For patients with proliferative DR (PDR), treatment interruptions pose a risk for a significant and long-lasting vision-threatening complications such as a vitreous hemorrhage. Binocular patients may be able to tolerate a PDR event in one eye, but monocular patients with PDR are at the highest risk for a substantial alteration in independence and livelihood if treatment is interrupted, as even transient vision loss secondary to a hemorrhage would result in de facto blindness until the hemorrhage clears or the patient undergoes vitrectomy.

Patients with DME whose disease is managed with anti-VEGF therapy present an interesting scenario during the era of social distancing. These patients, particularly if they are receiving frequent treatment (ie, every 4 or 6 weeks), could potentially benefit from a single dose of the dexamethasone intravitreal implant 0.7 mg (Ozurdex, Allergan). This could obviate the need for injections for 3 to 4 months. Initial intravitreal steroid use appropriately mandates an IOP check at approximately 6 to 8 weeks after the injection, but that short office visit would require contact with the physician only if IOP measurements are high.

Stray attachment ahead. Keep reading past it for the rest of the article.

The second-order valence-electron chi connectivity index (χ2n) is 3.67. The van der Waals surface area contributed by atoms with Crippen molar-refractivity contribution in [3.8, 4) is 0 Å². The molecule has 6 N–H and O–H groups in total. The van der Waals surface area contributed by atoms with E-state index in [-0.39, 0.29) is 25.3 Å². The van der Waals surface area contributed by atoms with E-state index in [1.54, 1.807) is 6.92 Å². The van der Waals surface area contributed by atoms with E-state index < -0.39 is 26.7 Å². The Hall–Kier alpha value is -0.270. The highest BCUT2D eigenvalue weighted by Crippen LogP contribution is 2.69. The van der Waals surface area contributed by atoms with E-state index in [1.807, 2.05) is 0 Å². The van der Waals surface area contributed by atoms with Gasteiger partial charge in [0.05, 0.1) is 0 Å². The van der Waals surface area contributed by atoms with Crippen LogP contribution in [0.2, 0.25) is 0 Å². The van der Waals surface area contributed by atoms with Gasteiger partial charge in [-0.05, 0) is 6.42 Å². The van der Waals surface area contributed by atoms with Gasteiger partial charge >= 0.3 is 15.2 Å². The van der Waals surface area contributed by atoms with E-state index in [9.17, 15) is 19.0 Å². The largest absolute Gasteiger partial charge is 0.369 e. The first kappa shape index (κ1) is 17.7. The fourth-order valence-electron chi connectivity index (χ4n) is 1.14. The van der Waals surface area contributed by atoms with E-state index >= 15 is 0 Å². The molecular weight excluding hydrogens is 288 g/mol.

Retina specialists with concerns about an increased risk for cataract development in phakic patients after steroid exposure may find solace in data from the MEAD trial, which reported that “longer exposure to repeat [dexamethasone intravitreal implant 0.7 mg] was associated with an increase in cataract development or progression in phakic eyes.”1 A single Ozurdex dose, in the MEAD population, did not significantly increase the risk of cataract development in this trial. In other words, if a physician uses a single dexamethasone intravitreal implant 0.7 mg as bridge therapy during the COVID-19 era in a patient with DME, the risk for that patient of developing a cataract is not high.